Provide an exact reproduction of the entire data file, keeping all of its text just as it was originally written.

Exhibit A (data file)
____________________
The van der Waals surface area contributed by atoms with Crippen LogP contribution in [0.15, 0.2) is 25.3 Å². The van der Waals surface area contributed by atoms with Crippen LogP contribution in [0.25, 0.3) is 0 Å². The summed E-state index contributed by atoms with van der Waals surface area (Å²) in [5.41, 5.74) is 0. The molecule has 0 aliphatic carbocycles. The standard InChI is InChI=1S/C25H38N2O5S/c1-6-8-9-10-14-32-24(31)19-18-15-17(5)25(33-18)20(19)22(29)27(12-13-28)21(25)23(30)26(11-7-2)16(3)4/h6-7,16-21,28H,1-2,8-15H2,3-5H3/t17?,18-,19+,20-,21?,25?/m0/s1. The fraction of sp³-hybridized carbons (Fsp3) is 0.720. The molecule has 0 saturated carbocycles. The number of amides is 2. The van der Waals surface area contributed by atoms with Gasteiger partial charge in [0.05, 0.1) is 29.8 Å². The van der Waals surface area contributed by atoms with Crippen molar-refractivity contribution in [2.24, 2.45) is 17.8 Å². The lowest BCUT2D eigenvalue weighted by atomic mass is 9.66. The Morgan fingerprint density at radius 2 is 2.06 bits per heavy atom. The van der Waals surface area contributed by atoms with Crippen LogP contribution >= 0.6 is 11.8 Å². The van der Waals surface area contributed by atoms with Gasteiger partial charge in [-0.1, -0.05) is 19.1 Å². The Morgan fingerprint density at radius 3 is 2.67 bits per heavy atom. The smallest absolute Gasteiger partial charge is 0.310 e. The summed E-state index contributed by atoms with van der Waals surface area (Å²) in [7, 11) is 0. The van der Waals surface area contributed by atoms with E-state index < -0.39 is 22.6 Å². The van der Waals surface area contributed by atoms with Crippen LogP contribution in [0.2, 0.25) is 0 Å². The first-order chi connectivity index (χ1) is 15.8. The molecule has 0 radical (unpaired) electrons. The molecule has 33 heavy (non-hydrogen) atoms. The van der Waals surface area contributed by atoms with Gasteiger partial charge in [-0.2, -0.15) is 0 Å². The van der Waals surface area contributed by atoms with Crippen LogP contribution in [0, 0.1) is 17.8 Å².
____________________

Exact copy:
The van der Waals surface area contributed by atoms with Crippen LogP contribution in [0.15, 0.2) is 25.3 Å². The van der Waals surface area contributed by atoms with Crippen LogP contribution in [0.25, 0.3) is 0 Å². The summed E-state index contributed by atoms with van der Waals surface area (Å²) in [5.41, 5.74) is 0. The molecule has 0 aliphatic carbocycles. The standard InChI is InChI=1S/C25H38N2O5S/c1-6-8-9-10-14-32-24(31)19-18-15-17(5)25(33-18)20(19)22(29)27(12-13-28)21(25)23(30)26(11-7-2)16(3)4/h6-7,16-21,28H,1-2,8-15H2,3-5H3/t17?,18-,19+,20-,21?,25?/m0/s1. The fraction of sp³-hybridized carbons (Fsp3) is 0.720. The molecule has 0 saturated carbocycles. The number of amides is 2. The van der Waals surface area contributed by atoms with Gasteiger partial charge in [0.05, 0.1) is 29.8 Å². The van der Waals surface area contributed by atoms with Crippen molar-refractivity contribution in [2.24, 2.45) is 17.8 Å². The lowest BCUT2D eigenvalue weighted by atomic mass is 9.66. The Morgan fingerprint density at radius 2 is 2.06 bits per heavy atom. The van der Waals surface area contributed by atoms with Crippen LogP contribution >= 0.6 is 11.8 Å². The van der Waals surface area contributed by atoms with Gasteiger partial charge in [-0.1, -0.05) is 19.1 Å². The Morgan fingerprint density at radius 3 is 2.67 bits per heavy atom. The smallest absolute Gasteiger partial charge is 0.310 e. The summed E-state index contributed by atoms with van der Waals surface area (Å²) in [7, 11) is 0. The van der Waals surface area contributed by atoms with E-state index < -0.39 is 22.6 Å². The van der Waals surface area contributed by atoms with Crippen LogP contribution in [0.2, 0.25) is 0 Å². The first-order chi connectivity index (χ1) is 15.8. The molecule has 0 radical (unpaired) electrons. The molecule has 33 heavy (non-hydrogen) atoms. The van der Waals surface area contributed by atoms with Gasteiger partial charge in [-0.2, -0.15) is 0 Å². The van der Waals surface area contributed by atoms with Crippen LogP contribution in [0, 0.1) is 17.8 Å².